Was Isaac Watts Unitarian? Athanasian Trinitarianism And The Boundary Of Christian Fellowship -- By: Scott Aniol
DBSJ 22 (2017) p. 91
Was Isaac Watts Unitarian? Athanasian Trinitarianism And The Boundary Of Christian Fellowship
Glory to God the Trinity,
Whose name has mysteries unknown;
In essence One, in persons Three,
A social nature, yet alone.
A more orthodox hymnic formulation of the doctrine of the Trinity would be difficult to find than one like this from the pen of the Father of English hymnody, Isaac Watts (1674-1748). Indeed, many of Watts’s hymns contain such Trinitarian language affirming the equal deity and praiseworthiness of Father, Son, and Holy Spirit. And yet, despite this legacy of rich, Trinitarian hymnody, Isaac Watts’s reputation has been plagued since his lifetime with charges that he was less than orthodox in his doctrine of the Trinity. The purpose of this paper is to investigate thoroughly Watts’s mature thought concerning the Trinity to determine the purposes behind his thinking, and to assess whether any unorthodox views have been passed on through his most influential works—his hymns.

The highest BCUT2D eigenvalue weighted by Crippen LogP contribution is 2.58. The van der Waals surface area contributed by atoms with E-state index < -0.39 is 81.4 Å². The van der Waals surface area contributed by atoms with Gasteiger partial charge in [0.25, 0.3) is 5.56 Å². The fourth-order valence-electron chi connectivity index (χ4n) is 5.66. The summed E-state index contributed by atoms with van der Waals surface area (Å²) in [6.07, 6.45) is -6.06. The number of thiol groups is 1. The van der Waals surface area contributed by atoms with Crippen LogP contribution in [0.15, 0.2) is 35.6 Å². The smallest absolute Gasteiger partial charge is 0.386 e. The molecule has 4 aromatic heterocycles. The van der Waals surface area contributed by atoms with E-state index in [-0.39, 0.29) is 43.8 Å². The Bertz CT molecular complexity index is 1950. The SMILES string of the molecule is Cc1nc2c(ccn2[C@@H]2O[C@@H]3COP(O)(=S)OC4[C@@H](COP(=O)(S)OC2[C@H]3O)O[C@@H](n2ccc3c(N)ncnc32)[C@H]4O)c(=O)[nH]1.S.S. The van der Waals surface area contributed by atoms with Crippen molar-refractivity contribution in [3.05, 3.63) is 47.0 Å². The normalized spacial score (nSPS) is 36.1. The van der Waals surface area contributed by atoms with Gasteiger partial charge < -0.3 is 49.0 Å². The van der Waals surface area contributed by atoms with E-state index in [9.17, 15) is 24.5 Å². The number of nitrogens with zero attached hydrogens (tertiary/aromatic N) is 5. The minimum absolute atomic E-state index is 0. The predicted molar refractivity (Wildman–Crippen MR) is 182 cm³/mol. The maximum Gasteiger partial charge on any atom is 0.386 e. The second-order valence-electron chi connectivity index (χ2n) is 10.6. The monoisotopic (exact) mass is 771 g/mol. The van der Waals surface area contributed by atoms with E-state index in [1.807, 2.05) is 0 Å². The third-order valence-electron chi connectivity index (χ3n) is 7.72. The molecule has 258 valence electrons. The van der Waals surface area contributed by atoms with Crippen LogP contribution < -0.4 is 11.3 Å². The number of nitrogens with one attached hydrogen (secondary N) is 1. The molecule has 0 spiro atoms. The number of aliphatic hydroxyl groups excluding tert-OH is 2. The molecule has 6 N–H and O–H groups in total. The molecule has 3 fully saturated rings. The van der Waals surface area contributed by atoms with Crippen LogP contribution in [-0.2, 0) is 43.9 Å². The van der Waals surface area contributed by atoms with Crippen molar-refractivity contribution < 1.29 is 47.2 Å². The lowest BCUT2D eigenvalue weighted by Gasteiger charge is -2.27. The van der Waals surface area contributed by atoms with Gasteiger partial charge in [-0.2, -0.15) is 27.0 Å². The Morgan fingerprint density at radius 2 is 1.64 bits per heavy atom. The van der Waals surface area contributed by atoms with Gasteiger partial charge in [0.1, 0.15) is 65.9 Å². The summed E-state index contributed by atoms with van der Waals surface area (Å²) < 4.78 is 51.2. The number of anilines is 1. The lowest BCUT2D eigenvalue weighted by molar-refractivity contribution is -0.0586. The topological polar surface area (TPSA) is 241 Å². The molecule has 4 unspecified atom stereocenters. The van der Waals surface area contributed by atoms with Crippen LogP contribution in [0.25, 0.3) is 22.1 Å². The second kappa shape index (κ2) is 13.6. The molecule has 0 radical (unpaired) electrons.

Several of Watts’s biographers treat the subject at length, many without the benefit of all of the pertinent documents at their disposal.2 Other hymn textbooks or biographers of Watts either briefly mention his Trinitarian problems without any evidence,3 or they dismiss the charges without giving them the attention they deserve, mainly by citing examples of his Trinitarian hymns written and published early in his life, before debates about the Trinity grabbed Watts’s attention.4 Watts
DBSJ 22 (2017) p. 92
published all his major hymn collections between 1707 and 1719, and he did not begin writing about the Trinity until 1722. Thus, a fresh consideration of Watts’s Trinitarian views will be helpful in assessing his continuing legacy.
The Case Against Watts
As I will show, some of how Watts described the Trinity caused his views to be criticized during his lifetime, but claims after his death that Watts had become fully Unitarian at the end of his life stem primarily from Nathaniel Lardner (1684-1768), a Unitarian scholar who in 1768 made the following statement: “In the latter part of his life, for several years before his death, and before he was seized with an imbecility of his faculties, [Watts] was an Unitarian.” Lardner further claimed that some writings composed “three or four years” before Watts’s death, in which he allegedly articulated a thorough Unitarianism, were deemed unfit for publication and destroyed by the exec...
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